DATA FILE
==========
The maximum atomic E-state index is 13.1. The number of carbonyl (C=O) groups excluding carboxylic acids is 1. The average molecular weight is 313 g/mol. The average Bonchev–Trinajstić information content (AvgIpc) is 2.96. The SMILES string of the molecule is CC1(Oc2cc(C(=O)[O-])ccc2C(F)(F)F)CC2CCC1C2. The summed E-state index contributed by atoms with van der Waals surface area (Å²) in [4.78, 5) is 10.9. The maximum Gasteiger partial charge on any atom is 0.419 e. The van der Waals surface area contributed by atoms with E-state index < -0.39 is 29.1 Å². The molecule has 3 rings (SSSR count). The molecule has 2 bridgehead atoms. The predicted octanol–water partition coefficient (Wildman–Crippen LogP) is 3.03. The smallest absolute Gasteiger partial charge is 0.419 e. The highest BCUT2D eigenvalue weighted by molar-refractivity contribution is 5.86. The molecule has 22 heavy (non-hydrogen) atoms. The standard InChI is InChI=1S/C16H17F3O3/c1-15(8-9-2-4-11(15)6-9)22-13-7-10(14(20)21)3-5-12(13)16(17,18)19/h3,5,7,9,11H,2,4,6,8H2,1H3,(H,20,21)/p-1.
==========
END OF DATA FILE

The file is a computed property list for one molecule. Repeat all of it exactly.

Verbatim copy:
The maximum atomic E-state index is 13.1. The number of carbonyl (C=O) groups excluding carboxylic acids is 1. The average molecular weight is 313 g/mol. The average Bonchev–Trinajstić information content (AvgIpc) is 2.96. The SMILES string of the molecule is CC1(Oc2cc(C(=O)[O-])ccc2C(F)(F)F)CC2CCC1C2. The summed E-state index contributed by atoms with van der Waals surface area (Å²) in [4.78, 5) is 10.9. The maximum Gasteiger partial charge on any atom is 0.419 e. The van der Waals surface area contributed by atoms with E-state index < -0.39 is 29.1 Å². The molecule has 3 rings (SSSR count). The molecule has 2 bridgehead atoms. The predicted octanol–water partition coefficient (Wildman–Crippen LogP) is 3.03. The smallest absolute Gasteiger partial charge is 0.419 e. The highest BCUT2D eigenvalue weighted by molar-refractivity contribution is 5.86. The molecule has 22 heavy (non-hydrogen) atoms. The standard InChI is InChI=1S/C16H17F3O3/c1-15(8-9-2-4-11(15)6-9)22-13-7-10(14(20)21)3-5-12(13)16(17,18)19/h3,5,7,9,11H,2,4,6,8H2,1H3,(H,20,21)/p-1.